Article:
Abalone Toxicity

Hi, I have come across some beautiful abalone shells recently and I’m
trying to drill a hole in them for a PVC tube. I came across some
very old emails in the egroups on this subject but I can’t get any
response from the individuals that wrote them. I have two questions:
How toxic and dangerous is this and what sort of tool do I use? ANy
that you could give me would be useful. Thanks, Tanya
Best Please respond to my email address: bestt@cascadeng.com

Hi: I used to work with abalone and yes it can make you very
sick…the best way to deal with it is under running water…a flex
shat and and grinding wheels ( mizzey heatless) diamond and carbide
will work well, waterproof sanding disc will work well also, object
is to not breath the dust…and I suggest using a mask when working in
water flow…a little messy but it is better than suction…
emery to rouge as normal buff… ringman john

Hi Tanya Abalone shell dust is very toxic, possibly causing heart
arrhythmia and other organic damage. The dust contains a toxic
substance the body mistakes as sugar and thus allows passage to
various organs. To protect yourself wear a gas mask, gloves and cover
up with clothing as much as possible (the substance can be absorbed
through the skin!). Cut the abalone under water or with a stream of
water. If I haven’t scared you too much, abalone is a beautiful shell
to cut. I deal in cultured abalone mabe pearls that have a similar
color range.

Tom Tietze

Hi Tanya, Abalone shell is something that most California jewelers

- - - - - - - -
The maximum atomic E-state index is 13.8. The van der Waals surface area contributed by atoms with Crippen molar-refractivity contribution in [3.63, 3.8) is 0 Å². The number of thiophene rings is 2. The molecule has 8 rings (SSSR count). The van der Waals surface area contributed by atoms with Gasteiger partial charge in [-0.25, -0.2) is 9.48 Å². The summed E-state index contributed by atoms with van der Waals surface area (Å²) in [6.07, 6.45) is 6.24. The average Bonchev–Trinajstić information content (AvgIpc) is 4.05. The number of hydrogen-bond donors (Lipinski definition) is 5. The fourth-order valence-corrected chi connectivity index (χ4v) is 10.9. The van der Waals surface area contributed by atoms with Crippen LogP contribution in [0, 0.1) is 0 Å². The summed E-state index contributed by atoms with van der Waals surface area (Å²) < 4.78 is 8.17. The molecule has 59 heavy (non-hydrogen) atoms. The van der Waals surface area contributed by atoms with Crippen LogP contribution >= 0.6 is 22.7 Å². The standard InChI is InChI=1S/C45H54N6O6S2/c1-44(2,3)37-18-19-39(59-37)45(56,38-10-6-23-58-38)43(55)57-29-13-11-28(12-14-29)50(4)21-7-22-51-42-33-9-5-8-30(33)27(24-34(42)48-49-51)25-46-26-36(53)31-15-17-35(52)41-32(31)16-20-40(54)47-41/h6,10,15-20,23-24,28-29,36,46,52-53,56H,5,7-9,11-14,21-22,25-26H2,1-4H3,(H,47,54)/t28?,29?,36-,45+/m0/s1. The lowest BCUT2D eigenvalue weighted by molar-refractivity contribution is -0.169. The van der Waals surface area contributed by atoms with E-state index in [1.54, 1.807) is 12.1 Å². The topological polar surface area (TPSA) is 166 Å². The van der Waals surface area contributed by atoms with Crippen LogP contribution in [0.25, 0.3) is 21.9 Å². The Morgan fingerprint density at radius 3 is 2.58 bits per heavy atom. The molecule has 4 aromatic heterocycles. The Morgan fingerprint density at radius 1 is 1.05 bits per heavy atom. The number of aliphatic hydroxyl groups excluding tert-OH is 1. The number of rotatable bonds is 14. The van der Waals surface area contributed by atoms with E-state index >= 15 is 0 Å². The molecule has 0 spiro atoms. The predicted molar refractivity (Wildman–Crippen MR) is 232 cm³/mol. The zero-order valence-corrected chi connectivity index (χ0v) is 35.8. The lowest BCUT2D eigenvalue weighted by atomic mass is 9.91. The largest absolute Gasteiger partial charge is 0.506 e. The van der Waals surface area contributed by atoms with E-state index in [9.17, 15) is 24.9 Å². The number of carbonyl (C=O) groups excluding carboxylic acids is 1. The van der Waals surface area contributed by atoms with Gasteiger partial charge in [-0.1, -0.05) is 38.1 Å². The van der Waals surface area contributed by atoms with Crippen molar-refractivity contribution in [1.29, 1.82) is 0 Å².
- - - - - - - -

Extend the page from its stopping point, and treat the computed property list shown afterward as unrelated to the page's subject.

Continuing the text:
encounter fairly often. The toxicity factor is a bit exagerated. You
can actually drill the stuff with an ordinary high speed steel drill,
but it is advisable to use a fairly slow speed to avoid over-heating
and propagation of airborne dust. The chitinous component of the
shell is the culprit when it comes to toxicity but, I have never had
a problem with it. The trick is to avoid breathing the dust inasmuch
as the chitinous material is very irritating to the lungs. You can
overcome the problem using a disposable respirator mask which is
available at most hardware or paint stores. By the way, abalone is
extremely easy to polish; Zam on a muslin buff will give you a mirror
finish in no time. Ron Mills @ Mills Gem Co. Los Osos, CA.

Hi, Abalone shell is extremely toxic when ground, it can even cause
nausea when you grind it wet. Make sure you use plenty of water and
have a good air flow around you. If you start to feel a bit funny or
get a strange taste in your mouth, stop immediately and get fresh air

  • some people are more sensitive to it then others. The same applies
    to Pau Pau shell.

A diamond bit in a flex shaft will readily cut a hole in the shell,
wet dry silicon carbide paper will take the sharp edges off. There is
a whole article on working abalone shell on my web page -
Island Gem and Rock Homepage - under the shop hints page. You can get
some really nice results - works well for earrings (light) and can be
made into triplets or doublets as well.

Enjoy your abalone - but please be careful!

Cameron Speedie
Island Gem and Rock

Hello, I must concur with Ron. I cut a lot of abalone shell and
actually inhaled my share of dust. Ten years later and I’m still
kickin’. Of course this is not a definitive test. I could suffer long
term effects, but my liver didn’t shrivel up and turn black :wink: Like
any airborne material it is best to avoid its inhalation, but don’t
let this stop you from using abalone. Just work with it wet.